Excavation is the controlled uncovering of archaeological remains while documenting every detail of the things we see and find. Usually excavations are undertaken at places that have previously been identified as an archaeological site by features and objects which are visible above ground. Such sites can be known for a long time, or can be discovered in a survey. Excavation is a very time-consuming process, thus archaeologists need to carefully select which sites to excavate and which to leave untouched. The most important thing about excavations is to meticulously document not only all objects, but also all features – e.g. walls, burial pits, charred fire places, living floors, differently coloured sediments – that are found during digging. This documentation is done by drawing, photography and written description. Methods of excavations are complex, as it is not easy to correctly recognise and interpret all the traces of past human activity buried in the ground. That is why student archaeologists are trained in excavation methods in the university and on the ground.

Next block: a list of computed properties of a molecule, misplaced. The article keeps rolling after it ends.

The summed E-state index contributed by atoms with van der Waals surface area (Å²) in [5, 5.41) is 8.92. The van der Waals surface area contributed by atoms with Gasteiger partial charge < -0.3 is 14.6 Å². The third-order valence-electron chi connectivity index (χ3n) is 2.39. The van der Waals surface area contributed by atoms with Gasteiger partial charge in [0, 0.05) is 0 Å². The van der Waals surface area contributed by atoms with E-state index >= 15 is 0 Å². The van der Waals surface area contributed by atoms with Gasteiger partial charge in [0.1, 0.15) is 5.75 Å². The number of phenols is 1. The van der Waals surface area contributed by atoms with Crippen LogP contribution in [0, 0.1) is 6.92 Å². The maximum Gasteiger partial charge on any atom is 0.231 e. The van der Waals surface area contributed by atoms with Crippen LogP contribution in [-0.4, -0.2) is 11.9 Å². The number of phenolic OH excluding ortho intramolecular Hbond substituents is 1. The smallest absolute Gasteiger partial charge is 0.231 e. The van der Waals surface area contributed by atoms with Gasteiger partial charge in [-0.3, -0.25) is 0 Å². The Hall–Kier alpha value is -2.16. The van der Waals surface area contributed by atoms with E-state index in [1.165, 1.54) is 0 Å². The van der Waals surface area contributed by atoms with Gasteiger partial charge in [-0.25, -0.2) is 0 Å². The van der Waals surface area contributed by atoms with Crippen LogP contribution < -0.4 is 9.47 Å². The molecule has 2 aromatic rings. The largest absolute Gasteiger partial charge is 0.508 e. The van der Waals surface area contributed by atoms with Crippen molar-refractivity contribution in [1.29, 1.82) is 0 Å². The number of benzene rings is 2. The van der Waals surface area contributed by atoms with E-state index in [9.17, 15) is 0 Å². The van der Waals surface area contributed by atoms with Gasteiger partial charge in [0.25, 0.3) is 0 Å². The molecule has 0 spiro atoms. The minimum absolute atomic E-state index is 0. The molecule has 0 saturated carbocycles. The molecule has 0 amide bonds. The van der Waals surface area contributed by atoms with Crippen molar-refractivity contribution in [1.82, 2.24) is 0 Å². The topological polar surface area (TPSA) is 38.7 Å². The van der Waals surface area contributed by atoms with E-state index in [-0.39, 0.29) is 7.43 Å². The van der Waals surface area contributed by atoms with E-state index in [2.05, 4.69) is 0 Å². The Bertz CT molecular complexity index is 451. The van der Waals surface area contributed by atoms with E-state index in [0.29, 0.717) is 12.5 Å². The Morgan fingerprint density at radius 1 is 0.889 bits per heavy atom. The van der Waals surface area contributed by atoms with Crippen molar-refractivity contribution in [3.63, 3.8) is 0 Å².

When we excavate graves, of course we first want to know to which period or culture a certain burial or cemetery belonged. But we also want to learn many more things, like how the people in the past built their tombs, with which provisions they buried their dead and what they believed about the afterlife. The type of the tomb, but also the variety of grave goods and the materials from which they were made, can also tell us about contacts with other cultures or places in Sudan, Egypt or even beyond.
In contrast to surveying, excavations can give us a detailed look at a specific place, but they also take a lot more time than a survey. This means that a combination of both methods is often a good solution when handling a large number of sites in one place, like on Mograt Island.